The Factor

May 18th, 2012
6:00 pm

@5150, I get it, but my point is they are still way too uninformed to know and watch for symtons. I had a HS coach tell me last year that freshmen can’t hit hard enough yet to get a true concussion. This is so far from the truth.

Paul in NH

May 18th, 2012
6:24 pm

Jeff,
Nice blog. It will take a while to go through the court process but the NFL is going to pay big time on this one. They seem to have followed the lead of Big Tobacco when testing how their “product” can damage the users. The NFL formed a “concussion research committee” in 1994 and for years they published papers that there were no long term adverse effects.
http://www.nytimes.com/2012/02/24/sports/football/duersons-son-sues-nfl-over-handling-of-concussions-that-led-to-suicide.html

Delbert D.

May 18th, 2012
6:52 pm

The NFL has covered up the long term effects? They have had a top neurology team for the past 25 years? This is a money grab.

Delbert D.

May 18th, 2012
7:05 pm

The current players aren’t worried because they are still on the gravy train. They plan to be worried 25 years from now, and then they will sue.

1eyedJack

May 18th, 2012
7:11 pm

When I was 20 years old I thought I would be 20 years old forever. With 32 additional years of experience and wisdom I have been able to overcome that notion. Every day I ache from past injury and am suffering from past vices.

Hillbilly D

May 18th, 2012
7:14 pm

Anybody who thinks there’s no long term effect from a concussion, has never had one.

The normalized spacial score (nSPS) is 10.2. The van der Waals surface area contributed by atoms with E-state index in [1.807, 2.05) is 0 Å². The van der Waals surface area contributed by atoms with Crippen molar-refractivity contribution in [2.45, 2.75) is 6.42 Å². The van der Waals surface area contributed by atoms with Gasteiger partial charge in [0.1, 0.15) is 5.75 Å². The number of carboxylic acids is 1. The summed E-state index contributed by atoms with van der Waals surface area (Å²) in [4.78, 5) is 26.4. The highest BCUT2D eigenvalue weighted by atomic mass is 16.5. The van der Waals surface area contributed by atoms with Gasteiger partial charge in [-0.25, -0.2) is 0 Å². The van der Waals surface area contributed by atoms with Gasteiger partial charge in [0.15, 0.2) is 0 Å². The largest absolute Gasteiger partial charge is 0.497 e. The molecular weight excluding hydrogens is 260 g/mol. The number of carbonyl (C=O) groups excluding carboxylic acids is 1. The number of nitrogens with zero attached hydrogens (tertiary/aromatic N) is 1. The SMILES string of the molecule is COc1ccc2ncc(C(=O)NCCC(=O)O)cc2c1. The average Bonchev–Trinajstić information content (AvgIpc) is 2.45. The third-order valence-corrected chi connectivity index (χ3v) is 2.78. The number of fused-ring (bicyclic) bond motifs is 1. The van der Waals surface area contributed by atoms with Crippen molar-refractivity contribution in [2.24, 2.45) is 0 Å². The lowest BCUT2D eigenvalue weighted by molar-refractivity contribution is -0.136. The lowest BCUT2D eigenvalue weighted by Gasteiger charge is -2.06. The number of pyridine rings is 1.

Beast from the East

May 18th, 2012
7:32 pm

So can I sue my high school coach for letting me continue to play with a bone chip from my knee that was lodged in the cartilage? It has created back problems from favoring that knee that I’ve had to deal with for the past 25 years. If they don’t want the risk, then find another job. Not a single one of these folks were forced to play football professionally.
I agree with Delbert…money grab.

Matt "CHOKE" Ryan

May 18th, 2012
7:53 pm

Hey Jeff

Why doesn’t anyone at AJC write blogs about your franchise qb like you did the previous one?

Are you trying to protect his feelings? :)

I mean this is year 5 and way overdue for a playoff win.

Delbert D.

May 18th, 2012
8:04 pm

I broke the bone in my elbow playing HS football, practicing in the gym due to 4″ of snow in March. I can’t fully straighten my arm to this day, and I wake up sore in the morning. Unfortunately, the old barn has been torn down, so the evidence is gone. I went on to play 2 more years, but that shouldn’t keep me from suing somebody. I want my fair share!

Firsttimer

May 18th, 2012
8:08 pm

The Falcons are 0-3 in playoffs…not just Matt Ryan.

Matt "CHOKE" Ryan

May 18th, 2012
8:19 pm

Firsttimer

May 18th, 2012
8:08 pm

The Falcons are 0-3 in playoffs…not just Matt Ryan.

__________________________________________

So what you are saying is CHOKE should not get credit for the regular season win total?

So its true that Michael Turner, Tony Gonzalez & Roddy White should get the credit.

Thanks for admitting that :)

But still the issue was why there are no blogs about him like the previous franchise qb.

Hell, the previous franchise qb has had more blogs on here after he left than CHOKE has had for his whole time here.

The Judge

May 18th, 2012
8:45 pm

If I am the judge in this (or the defense attorney for nfl), the first question I will ask of a player on the stand is: when and where did your first concussion occur? When they answer pee wee, high school, or college, I will then ask why those organizations aren’t party to the suit. I will then ask that the case be dismissed, since the obvious ploy of simply going after Deep Pockets is then exposed.

Disgusted

May 18th, 2012
9:05 pm

That is why you are not the judge in this one, thank god.

As for the old time players being broke, most of those old time players from the 70’s and early 80’s were not making that much money.

The players have a gripe, those owners made plenty of $$$$$$$ off their backs and thank GOD the players of today are getting a fair rate of compensation. Those old time players were used.